Despite opposition from the National Park Service and park advocacy groups, a development proposed for land bounded on three sides by Valley Forge National Historic Park has been given the green light by community planners.
The decision Wednesday night by the Lower Providence Township Planning Commission to recommend approval of the American Revolutionary Center's museum development furthers the divide between the Park Service and the ARC.
For more than a decade the affair between Valley Forge officials and ARC flickered hot and cold. In 1999 the budding romance burned brightly as Congress authorized a partnership between the Park Service and the Valley Forge Historical Society, which later transformed into ARC, to build a museum dedicated to the American Revolution. At the time the project was viewed as the perfect complement to the park's Welcome Center, on the south side of the Schuylkill River.
While the Park Service still would like very much to see a museum built near the Welcome Center, the non-profit American Revolution Center is smitten with a 78-acre parcel on the river's north side that embraces meadows, wetlands, and forests cut by two streams. Known to locals as the Pawling Farm, the acreage also happens to be surrounded on three sides by the historical park and long has been cherished by the Park Service for addition to Valley Forge, if only it could ever afford it.
What greatly concerns the Park Service, and what has prompted the National Parks Conservation Association, the Coalition of National Park Service Retirees, and even locally elected officials to challenge and speak out against ARC's decision to abandon its Park Service partnership in favor of the Pawling Farm, is what the non-profit could - not necessarily 'would,' but 'could' -- erect on that bucolic sweep of land. In all, they say nearly 20 acres, or roughly one-quarter of the 78, could be impacted to some degree by development.
A "Living History Overlay District" zoning ordinance that the opponents say ARC's representatives helped craft "allows a building footprint of over a half-a-million square feet. It allows an unlimited amount of sidewalks, plazas, and pervious paving, including parking lots," says Barbara Pollarine, the park's deputy superintendent.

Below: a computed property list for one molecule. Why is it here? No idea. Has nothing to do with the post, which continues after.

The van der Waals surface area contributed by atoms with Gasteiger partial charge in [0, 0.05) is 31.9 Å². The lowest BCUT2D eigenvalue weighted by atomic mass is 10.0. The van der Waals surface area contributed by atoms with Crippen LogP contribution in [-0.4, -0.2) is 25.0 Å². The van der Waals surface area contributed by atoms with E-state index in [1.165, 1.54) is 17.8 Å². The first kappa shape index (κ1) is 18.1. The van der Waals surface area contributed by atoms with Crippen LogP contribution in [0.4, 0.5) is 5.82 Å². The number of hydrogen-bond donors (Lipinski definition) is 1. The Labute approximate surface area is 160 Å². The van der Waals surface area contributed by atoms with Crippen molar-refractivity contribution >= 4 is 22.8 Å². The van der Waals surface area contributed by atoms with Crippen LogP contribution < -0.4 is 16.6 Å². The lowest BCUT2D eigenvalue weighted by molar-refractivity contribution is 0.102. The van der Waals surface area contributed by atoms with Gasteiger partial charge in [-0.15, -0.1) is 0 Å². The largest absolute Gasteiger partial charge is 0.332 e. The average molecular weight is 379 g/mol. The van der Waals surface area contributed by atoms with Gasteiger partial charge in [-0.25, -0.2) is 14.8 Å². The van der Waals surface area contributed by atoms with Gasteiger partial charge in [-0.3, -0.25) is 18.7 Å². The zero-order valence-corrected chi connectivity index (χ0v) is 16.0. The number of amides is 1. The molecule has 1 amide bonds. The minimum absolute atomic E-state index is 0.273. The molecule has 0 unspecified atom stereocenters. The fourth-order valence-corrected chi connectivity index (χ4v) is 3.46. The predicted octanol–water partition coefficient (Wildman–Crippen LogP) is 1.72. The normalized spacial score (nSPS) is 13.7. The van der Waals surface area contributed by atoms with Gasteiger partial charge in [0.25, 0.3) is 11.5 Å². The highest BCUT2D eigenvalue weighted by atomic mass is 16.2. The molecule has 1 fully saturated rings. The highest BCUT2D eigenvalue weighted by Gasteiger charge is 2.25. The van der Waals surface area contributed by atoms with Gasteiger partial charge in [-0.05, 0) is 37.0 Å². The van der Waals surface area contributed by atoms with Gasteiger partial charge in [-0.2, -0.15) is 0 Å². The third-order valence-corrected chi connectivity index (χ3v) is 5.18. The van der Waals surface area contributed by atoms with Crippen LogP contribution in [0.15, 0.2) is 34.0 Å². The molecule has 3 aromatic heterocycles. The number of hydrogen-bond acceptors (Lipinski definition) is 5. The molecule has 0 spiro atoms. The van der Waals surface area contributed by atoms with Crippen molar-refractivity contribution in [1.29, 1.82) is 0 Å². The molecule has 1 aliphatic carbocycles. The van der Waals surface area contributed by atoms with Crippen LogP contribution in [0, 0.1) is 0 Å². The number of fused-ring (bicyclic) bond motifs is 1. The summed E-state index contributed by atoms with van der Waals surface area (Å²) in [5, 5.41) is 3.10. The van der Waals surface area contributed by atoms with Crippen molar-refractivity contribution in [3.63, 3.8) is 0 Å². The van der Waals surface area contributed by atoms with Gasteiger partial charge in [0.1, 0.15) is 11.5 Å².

During its meeting Wednesday night the planning commission recommended that the township's Board of Supervisors approve the ARC plans to build the museum complex even though NPCA officials believe the development would threaten the historic landscape at Valley Forge.
"The location, scope, and scale of this commercial development proposal will have detrimental effects on the historic character of Valley Forge," maintains Cinda Waldbuesser, NPCA's Pennsylvania program manager.
NPCA says ARC's proposal will:
* Destroy lands with historic significance. Based on his near-decade of reviewing original encampment documents, historian Dr. Wayne Bodle of Indiana University of Pennsylvania has stated the land now owned by the ARC and planned for intensive development in fact is "just as 'hallowed' as any other lands" in the park.
* Destroy invaluable open space. The north side of the park provides open space for people and the best wildlife habitat in the entire park, in turn attracting visitors. ARC's plans, according to NPCA, include disturbing approximately 70 percent of the site, leaving only a small amount of land as what most would consider as open space.
* Add noise, light, traffic, and storm water runoff, and the visual intrusion of the parking lots, buildings, and other aspects of this museum complex.
In addition, NPCA says building the museum in a location so far removed from the current center of park visitation will create two competing centers of gravity, creating a confusing visitor experience.
The planning commission did stipulate that before final permits could be given for the first phase of the project, the Pennsylvania Historical and Museum Commission must review archaeological studies of the 78 acres. The Board of Supervisors is expected to make a final decision on the development proposal as early as June 23. To review ARC's preliminary plans, visit this site.